The things you learn when you least expect it… I spoke at Pasadena Rotary the other day, and longtime member Nat Read warmed up the crowd first, as he apparently does every week. Read is the author of a very fine new book called Don Benito Wilson: From Mountain Man to Mayor, published by my friends at Angel City Press, and he runs a consultancy in communications and government relations, so by nature he’s a guy interested in whaddya-know facts. His topic this week: Bar Bets Guaranteed to Make You Money (in this Recession). Here are four of the best, and as long as your bar mates weren’t at the last Rotary lunch or haven’t read this post, you’re sure to earn some cash.
1. Which L.A. County Metro light rail line has a station at LAX?
— Blue Line
— Gold Line
— Green Line
— None of the above
Many in the room took Nat up on his $10 bet, and we were all sure it was “None of the above,” because we all know the folly of how Los Angeles has no light rail to Los Angeles International Airport. But what even those of us who should know better were forgetting was this: Union Station is also officially known as LAX in the Amtrak system. So the answer is “Gold Line.” (Nat made the betters pay up — but he donated the money to Rotary’s considerable charitable efforts.)
2. Which city is wetter, Pasadena or Seattle?
It may rain more days in a year in Seattle, but Pasadena is wetter. Seattle gets lots of gentle, misty rain, while we get rarer but torrential downpours, so we set the records on a per-day and per-month basis.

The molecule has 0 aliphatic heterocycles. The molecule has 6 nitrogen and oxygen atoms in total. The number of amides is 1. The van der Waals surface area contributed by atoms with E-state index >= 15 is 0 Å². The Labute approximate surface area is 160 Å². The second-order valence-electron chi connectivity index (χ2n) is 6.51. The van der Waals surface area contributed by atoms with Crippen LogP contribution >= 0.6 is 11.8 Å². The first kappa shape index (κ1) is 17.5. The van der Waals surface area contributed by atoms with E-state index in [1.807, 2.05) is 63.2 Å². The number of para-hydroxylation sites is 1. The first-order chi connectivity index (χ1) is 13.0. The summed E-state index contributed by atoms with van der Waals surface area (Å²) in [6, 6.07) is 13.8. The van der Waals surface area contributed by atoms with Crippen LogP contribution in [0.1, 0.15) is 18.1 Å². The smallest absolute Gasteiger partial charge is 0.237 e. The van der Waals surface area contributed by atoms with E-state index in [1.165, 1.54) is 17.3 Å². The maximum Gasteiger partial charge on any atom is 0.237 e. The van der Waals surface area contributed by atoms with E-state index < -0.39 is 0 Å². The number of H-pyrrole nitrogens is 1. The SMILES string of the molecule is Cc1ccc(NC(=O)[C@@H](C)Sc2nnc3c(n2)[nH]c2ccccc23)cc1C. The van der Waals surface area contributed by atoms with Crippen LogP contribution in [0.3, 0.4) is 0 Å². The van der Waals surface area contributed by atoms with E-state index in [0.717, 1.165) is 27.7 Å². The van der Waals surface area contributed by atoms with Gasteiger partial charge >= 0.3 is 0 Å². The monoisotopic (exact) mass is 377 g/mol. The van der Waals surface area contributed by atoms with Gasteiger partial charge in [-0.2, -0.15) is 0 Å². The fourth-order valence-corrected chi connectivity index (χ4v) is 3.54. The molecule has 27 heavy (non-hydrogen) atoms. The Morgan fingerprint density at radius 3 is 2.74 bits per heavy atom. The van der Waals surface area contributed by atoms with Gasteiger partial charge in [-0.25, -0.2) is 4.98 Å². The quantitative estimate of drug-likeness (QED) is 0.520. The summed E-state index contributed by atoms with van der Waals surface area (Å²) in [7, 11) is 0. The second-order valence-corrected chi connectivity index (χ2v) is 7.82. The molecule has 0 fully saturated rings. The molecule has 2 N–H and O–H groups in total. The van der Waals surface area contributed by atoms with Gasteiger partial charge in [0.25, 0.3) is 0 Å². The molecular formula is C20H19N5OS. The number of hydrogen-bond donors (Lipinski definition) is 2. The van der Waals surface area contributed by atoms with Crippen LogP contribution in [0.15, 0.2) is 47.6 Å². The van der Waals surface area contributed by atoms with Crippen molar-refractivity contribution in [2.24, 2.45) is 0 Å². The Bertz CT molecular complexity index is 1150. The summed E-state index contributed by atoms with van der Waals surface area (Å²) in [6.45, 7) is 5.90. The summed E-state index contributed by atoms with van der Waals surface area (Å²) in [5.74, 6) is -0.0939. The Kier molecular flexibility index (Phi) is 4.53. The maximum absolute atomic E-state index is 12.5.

3. If you traveled around the world, due south from Pasadena, what foreign country would you come to first?
Most people answer “Mexico” without thinking. But Mexico is considerably east of California’s coast, and South America is further to the east. If you flew straight south from Pasadena’s City Hall, you’d cross untold miles of ocean, passing over Antarctica (which is not a country) and hit land right on the border between Iran and Pakistan.
4. Which is the hottest city, Pasadena or Miami?
By now you’re savvy that the answer is not what you’d think, but if you try this fresh on a barstool buddy, you’ll get ‘em. The answer, of course, is Pasadena, which hit 113 degrees three times, in 1917, 1988 and 1990. Miami highest recorded temperature was 99 degrees. Sure, the humidity can make it seem hotter, but that’s not the question!